The Fyffes Group ripening facility in Basingstoke is the largest in Europe and is able to accommodate 117,000 boxes (or over 2,100 tonnes) of bananas at any one time.[29] The company formerly operated its own fleet of ships, known as Fyffes Line.[30]

See also[edit]


  1. ^ a b c "Annual Report 2014" (PDF). Fyffes. Archived from the original (PDF) on 7 January 2016. Retrieved 24 January 2016.
  2. ^ "About Fyffes". Fyffes.com. 2010. Archived from the original on 29 June 2009. Retrieved 18 March 2010.
  3. ^ "About Fyffes". Fyffes.com. 2022. Retrieved 9 April 2022.
  4. ^ "A fruitful life in Box" (PDF). Minchinhampton local history group. Retrieved 26 July 2017.
  5. ^ a b c d "Fyffes plc". Funding Universe. Retrieved 25 July 2017.
  6. ^ Davies, 1990, pp. 23–51
  7. ^ Davies, 1990, p. 87
  8. ^ "Cushioncraft CC2" (PDF). Flight Global. Retrieved 26 July 2017.
  9. ^ a b "Cincinnati Enquirer's Major Series Breaks Open U.S. Multinational's Wall-to-Wall Skullduggery in the Chiquita Banana Republic of Honduras". Council on Hemispheric Affairs. 11 May 1998. Archived from the original on 1 June 2006. Retrieved 19 March 2020.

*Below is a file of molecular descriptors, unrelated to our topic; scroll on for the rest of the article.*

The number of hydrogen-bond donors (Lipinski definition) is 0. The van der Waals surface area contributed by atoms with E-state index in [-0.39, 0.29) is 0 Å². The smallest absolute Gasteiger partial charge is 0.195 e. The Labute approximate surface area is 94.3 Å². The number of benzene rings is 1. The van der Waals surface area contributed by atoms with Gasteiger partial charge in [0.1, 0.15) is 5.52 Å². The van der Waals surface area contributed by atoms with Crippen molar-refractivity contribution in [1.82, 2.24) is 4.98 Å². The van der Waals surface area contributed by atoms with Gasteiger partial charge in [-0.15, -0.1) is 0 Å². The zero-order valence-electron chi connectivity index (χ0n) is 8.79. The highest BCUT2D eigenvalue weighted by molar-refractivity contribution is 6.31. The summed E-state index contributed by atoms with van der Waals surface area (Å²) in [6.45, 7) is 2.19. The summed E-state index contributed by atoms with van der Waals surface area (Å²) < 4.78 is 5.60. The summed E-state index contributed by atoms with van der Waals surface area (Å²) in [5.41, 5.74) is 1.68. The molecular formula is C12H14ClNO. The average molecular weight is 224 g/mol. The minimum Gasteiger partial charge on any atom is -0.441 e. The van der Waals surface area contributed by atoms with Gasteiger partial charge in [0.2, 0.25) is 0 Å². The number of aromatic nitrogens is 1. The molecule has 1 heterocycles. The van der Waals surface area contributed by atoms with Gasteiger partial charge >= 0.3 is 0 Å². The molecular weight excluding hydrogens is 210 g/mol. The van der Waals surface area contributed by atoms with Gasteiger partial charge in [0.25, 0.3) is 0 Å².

10. ^ Stalinski v. Bakoczy, 41 F. Supp. 2d 755 (S.D. Ohio 1998)
  11. ^ Stalinski v. Honduras, Case 11.887, Inter-Am. C.H.R., Report No. 74/05, OEA/Ser.L/V/II.124, doc. 5 (2005)
  12. ^ "Banana Wars Come to an End". Forbes. Retrieved 19 March 2020.
  13. ^ "Flavin won't face any further action". RTÉ News. 19 January 2010.
  14. ^ "Fyffes boat in dramatic sea rescue". Independent.ie. 12 August 2004. Retrieved 16 March 2014.
  15. ^ "Was investment in Fyffes a banana skin?". The Irish Times. 26 January 2016.
  16. ^ Fyffes spin-off Total Produce begins trading on Dublin and London Stock Exchanges Fin Facts, 2 January 2007
  17. ^ "Our Partners: Fyffes". UNICEF Ireland. Archived from the original on 21 July 2011.